Ki Tetzei: Who is blessed?

If you see your brother’s ass or ox fallen on the road, do not ignore it; you must raise it with him. (Devarim 22:4)
You shall not turn over to his master a slave who seeks refuge with you from his master. He shall live with you in any place he may choose….you must not ill-treat him. (Devarim 23:16)
When you reap the harvest in your field and overlook a sheaf in the field, do not turn back to get it; it shall go to the stranger, the orphan and the widow – in order that the Lord your God may bless you in all your undertakings. (Devarim 24:19)

A man stands helpless
as his donkey wallows,
kicking on the road,
laden torso heaving.
Willing hands support him:
as the donkey stands
not only he is raised.

A man emerges
from the shadows
fugitive and furtive:
a slave, escaped.
When sheltered,
granted haven,
not only he goes free.

Softly, footsteps tread
on wheat fields freshly reaped;
callused fingers shake
as they glean forgotten grain.
Neediness is tended,
hunger is assuaged,
God’s hand overflows.


In the verse on the fallen ass, the exhortation to help your fellow raise the animal contains an emphatic doubling of the root “to raise”: “hakem takim imo – you must raise it with him.” The Sefat Emet teaches that when you raise your fellow’s ass, you will raise yourself with him. In a blogpost on this theme, http://parshathoughtsmore.blogspot.co.il/2011/09/parashat-ki-tetzehelping-yourself-and.html Dr Rachel Anisfeld says, “When you help someone else up, you also help yourself up. The more you share in your friend’s burden, the more you repair yourself and give yourself a boost. The Torah teaches us how to act kindly towards others not just for the sake of those others, but also for our own sake.
What would it do to you “to see” your friend’s burden and turn away? What kind of a hardening of heart would that simple act cause? How would it affect your sense of connectedness to others? The world would suddenly become a disjointed, uncaring lonely place, whereas if you can see and understand his burden and help him with it, then not only is he not alone, but neither are you.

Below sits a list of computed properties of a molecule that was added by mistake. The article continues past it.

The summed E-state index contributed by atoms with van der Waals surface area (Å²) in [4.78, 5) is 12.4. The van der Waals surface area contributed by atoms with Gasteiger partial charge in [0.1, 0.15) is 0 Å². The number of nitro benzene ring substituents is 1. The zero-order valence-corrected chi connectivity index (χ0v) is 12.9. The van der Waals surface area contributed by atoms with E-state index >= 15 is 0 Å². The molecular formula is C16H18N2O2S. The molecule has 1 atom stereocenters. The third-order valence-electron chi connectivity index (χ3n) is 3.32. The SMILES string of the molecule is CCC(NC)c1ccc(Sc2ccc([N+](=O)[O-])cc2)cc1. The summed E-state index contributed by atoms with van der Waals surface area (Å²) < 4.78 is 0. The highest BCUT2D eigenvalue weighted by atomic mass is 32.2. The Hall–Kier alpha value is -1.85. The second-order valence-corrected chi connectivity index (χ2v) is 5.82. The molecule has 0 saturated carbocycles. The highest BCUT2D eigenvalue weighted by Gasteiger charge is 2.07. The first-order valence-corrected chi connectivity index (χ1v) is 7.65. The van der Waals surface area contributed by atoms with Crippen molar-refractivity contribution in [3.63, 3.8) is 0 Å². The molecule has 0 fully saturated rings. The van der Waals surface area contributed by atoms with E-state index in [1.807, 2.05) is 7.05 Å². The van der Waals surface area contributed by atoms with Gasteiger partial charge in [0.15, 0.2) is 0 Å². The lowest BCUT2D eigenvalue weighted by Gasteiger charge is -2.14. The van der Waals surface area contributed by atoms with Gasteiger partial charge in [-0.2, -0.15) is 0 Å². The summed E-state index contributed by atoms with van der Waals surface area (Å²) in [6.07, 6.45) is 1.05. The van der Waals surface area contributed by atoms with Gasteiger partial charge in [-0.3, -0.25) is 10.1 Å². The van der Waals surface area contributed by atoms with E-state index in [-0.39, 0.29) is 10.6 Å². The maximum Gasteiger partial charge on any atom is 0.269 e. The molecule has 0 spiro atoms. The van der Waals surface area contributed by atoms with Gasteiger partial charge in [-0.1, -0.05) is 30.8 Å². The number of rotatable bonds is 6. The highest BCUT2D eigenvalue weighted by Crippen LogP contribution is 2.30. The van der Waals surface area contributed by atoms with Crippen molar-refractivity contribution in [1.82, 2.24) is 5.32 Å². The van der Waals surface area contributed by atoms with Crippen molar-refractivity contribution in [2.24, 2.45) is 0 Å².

If you forgot a piece of wheat in the field, and you took the trouble to go back for it even though you knew a poor person would otherwise collect it, you would feel tight-fisted and exacting. To leave behind a little for others is not just generous to others. It creates in you a sense of abundance, a sense that the world is a place that provides for its creatures. Your own open hand reminds you of God’s open hand and makes you feel well-cared for. Generosity is a form of well-being.
If you muzzle your ox while he is threshing and do not allow him to eat a little grain as he works, what kind of a work environment are you creating for yourself and those around you? Is the world that tight on time and revenue? Placing a muzzle on an ox also places one on you as well, making you feel constrained and anxious. The freedom of the unmuzzled animal also leads to a sense of freedom and peace in its owner. The world is ours to consume and enjoy as we toil our days away. We do not need to spend our days tethered and constricted.”
However, Dr Anisfeld points out that the purpose of these mitsvot is not only self-improvement. She refers to the article on this parasha by Rabbi David Bigman in his book, The Fire and the Cloud – Contemporary Reflections on the Weekly Torah Reading. Rav Bigman points out that various passages in it follow a pattern in which the Torah “offers pairs of rationales for commandments, one referring to the “receiver” and the other to the “giver”.” He says that when a commandment involves an act of kindness, the parashah frequently states the benefit accruing to the performer of the mitsva (as in the forgotten sheaf in the verse above, and famously in the mitsva of sending the mother bird away from the nest before taking her chicks, among other examples). So Rav Bigman wonders whether the point of these mitsvot is to refine human character or to benefit others? He says that the two are fairly intertwined, but suggests that the emotive language used, “your brother, your fellow,” emphasises that keeping these mitsvot strengthens the ties between people, and thus helping others is the ultimate aim. Rav Bigman takes issue with the trend in which personal development is paramount and which maintains that acts of kindness are solely to promote personal spiritual improvement and avoid negative emotional harm to the one who carries out such acts. He concludes, “We are called upon to direct our gaze toward others, and inner contemplation serves as only the first step towards that goal. Personal improvement is only the beginning of a process that ends with concern for others. Inwardly directed efforts do constitute an important stage in spiritual development, but they must lead us to open our eyes so that we can discover the open eyes of others – eyes that await us and depend upon us.”

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